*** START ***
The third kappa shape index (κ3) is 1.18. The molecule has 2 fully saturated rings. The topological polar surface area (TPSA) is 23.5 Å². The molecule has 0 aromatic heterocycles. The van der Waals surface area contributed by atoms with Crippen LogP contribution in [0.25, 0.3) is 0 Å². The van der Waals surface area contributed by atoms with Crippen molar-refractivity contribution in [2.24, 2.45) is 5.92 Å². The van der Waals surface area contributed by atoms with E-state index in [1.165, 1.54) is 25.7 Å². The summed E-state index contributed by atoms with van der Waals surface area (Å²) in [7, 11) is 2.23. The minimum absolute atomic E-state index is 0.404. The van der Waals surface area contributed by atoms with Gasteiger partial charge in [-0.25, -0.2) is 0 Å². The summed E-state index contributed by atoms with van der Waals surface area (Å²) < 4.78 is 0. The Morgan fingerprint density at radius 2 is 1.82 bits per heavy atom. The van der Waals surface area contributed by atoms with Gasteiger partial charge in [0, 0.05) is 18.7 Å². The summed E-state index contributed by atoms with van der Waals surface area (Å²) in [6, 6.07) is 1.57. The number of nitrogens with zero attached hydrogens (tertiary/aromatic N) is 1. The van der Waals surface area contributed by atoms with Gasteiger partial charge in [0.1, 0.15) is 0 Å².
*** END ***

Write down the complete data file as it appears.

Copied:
The third kappa shape index (κ3) is 1.18. The molecule has 2 fully saturated rings. The topological polar surface area (TPSA) is 23.5 Å². The molecule has 0 aromatic heterocycles. The van der Waals surface area contributed by atoms with Crippen LogP contribution in [0.25, 0.3) is 0 Å². The van der Waals surface area contributed by atoms with Crippen molar-refractivity contribution in [2.24, 2.45) is 5.92 Å². The van der Waals surface area contributed by atoms with E-state index in [1.165, 1.54) is 25.7 Å². The summed E-state index contributed by atoms with van der Waals surface area (Å²) in [7, 11) is 2.23. The minimum absolute atomic E-state index is 0.404. The van der Waals surface area contributed by atoms with Gasteiger partial charge in [-0.25, -0.2) is 0 Å². The summed E-state index contributed by atoms with van der Waals surface area (Å²) < 4.78 is 0. The Morgan fingerprint density at radius 2 is 1.82 bits per heavy atom. The van der Waals surface area contributed by atoms with Gasteiger partial charge in [0, 0.05) is 18.7 Å². The summed E-state index contributed by atoms with van der Waals surface area (Å²) in [6, 6.07) is 1.57. The number of nitrogens with zero attached hydrogens (tertiary/aromatic N) is 1. The van der Waals surface area contributed by atoms with Gasteiger partial charge in [0.1, 0.15) is 0 Å².